Review: Never Alone (Kisima Ingitchuna)


Videogames have been a fine and innovative storytelling medium for a while now. So it seems only natural that a culture noted for its storytelling traditions should enter the fold, in the form of Never Alone.

Never Alone is a charming game developed with the help and guidance of the Alaska Native people, telling the story that kicks off with an unusually strong blizzard that has been going for several days preventing the village from hunting. You play as a brave young Iñupiat girl who ventures out to try and find the cause.

Along the way you pick up a four legged helper in the guise of an arctic fox. But it’s no ordinary fox for he is able to see the spirits and allow them to come to your aid. In-game this can make platforms appear to jump on, climb up, or ropes to swing on. A most useful companion, you’ll find yourself growing attached to the fox as you progress together.


But the girl is no helpless wanderer. Your hunting skills with the Bola can be used to knock through to new areas or to trigger spirits the fox has seen. She can also move heavier objects the fox cannot. Gameplay consists of switching between the two companions and is pretty seamless.

In practical terms, the game is a puzzle-platformer with a pleasing difficulty curve. Gameplay elements are introduced one at a time but you never feel the game is leading you by the hand. For example, once you’ve been taught how to brace for high winds it’s then up to you to be alert, read the change in the direction of the snow that precedes it, and then hit the deck!

The wind also becomes a crucial element in the platforming. Timing jumps so that you have the wind behind you allows access to distant platforms, while jumping into a headwind will see you fall short. As with all great plat formers, timing is the key.

Aside from a big bad enemy that you encounter on your travels, there are plenty of natural hazards to avoid and traverse. Hungry polar bears, mischievous little people and dangerously mobile ice sheets all inject an urgency into the gameplay.

Never alone screenshot


Stylistically, the game portrays a strikingly harsh environment in a painterly fashion. It is unique and beautiful, both in-game and also in the scrimshaw inspired art sequences. This is an Alaska Native art form that acts as linking devices for the chapters, and the accompanying Iñupiat voiceover gives you a good sense of their storytelling style.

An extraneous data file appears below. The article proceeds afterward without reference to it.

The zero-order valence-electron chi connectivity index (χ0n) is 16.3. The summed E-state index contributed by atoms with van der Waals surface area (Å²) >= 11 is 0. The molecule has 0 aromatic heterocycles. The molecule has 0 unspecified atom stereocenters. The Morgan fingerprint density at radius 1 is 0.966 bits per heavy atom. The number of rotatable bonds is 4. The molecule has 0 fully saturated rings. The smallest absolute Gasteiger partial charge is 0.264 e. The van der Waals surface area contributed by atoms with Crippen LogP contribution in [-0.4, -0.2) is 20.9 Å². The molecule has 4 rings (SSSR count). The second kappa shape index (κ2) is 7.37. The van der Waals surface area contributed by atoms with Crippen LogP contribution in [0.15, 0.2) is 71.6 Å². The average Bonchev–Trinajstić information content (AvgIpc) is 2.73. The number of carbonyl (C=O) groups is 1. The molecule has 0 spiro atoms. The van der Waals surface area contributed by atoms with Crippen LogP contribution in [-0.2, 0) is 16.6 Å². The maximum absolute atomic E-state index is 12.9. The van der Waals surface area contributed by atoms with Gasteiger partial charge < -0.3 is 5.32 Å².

When successfully completing feats in the game you unlock cultural insights. These are videos detailing the life of the Alaska Natives with talking head pieces and fantastic shots of the environment. They cover everything from the Northern Lights to the importance of group drumming and singing within the Iñupiat community. You can watch them as soon as you unlock them, or save them for later. Either way, they are well-produced and a great store of knowledge. You will be missing out if you don’t view them.

There are a few wrinkles in the game. In terms of the AI, occasionally you may find it jumping to its doom if you don’t switch characters fast enough, although it should be made clear this does not happen all the time. Also, there are times when the logical path ahead isn’t all that clear, reducing the gameplay to trial and error. Again, this is not a common occurrence, it happens often enough to frustrate.

But the true value of Never Alone lies in its ability to educate and convey ideas. It can either do this subtly (switching between characters emphasises the importance of teamwork) or directly (the cultural insight videos). The game does also include a co-op mode allowing a friend to join you and control your companion. Again, another fantastic example of the theme of teamwork (and a handy way of avoiding AI based mishaps).

In forgiving some of its minor flaws you will find a heart-warming experience that will prove two things. Firstly, that games can educate and entertain at the same time. And secondly, that some stories and traditions transcend time and are worth holding onto.

To sum up
Never Alone is an engaging journey that will provide a solid couple of hours of gameplay along with an appreciation of the Alaska Native’s culture. If you are looking for a platformer that does more for you than testing your reactions, Never Alone could be the game for you.

PopBucket Review Score 8

Version reviewed: PlayStation 4

Never Alone is out on PlayStation 4 on 26 November 2014 (very last minute delay) and Xbox One and PC now.

Author: Michael Youngman

Your friendly neighborhood gamer and film buff. Equally at home in the art-house or multiplex cinema. Loves all types of game but 1v1 fighting is a fave. I like a good natter every now and then so why not contact me on twitter.

Share This Post On
Read previous post:
Review: LEGO Batman 3: Beyond Gotham

The LEGO game series...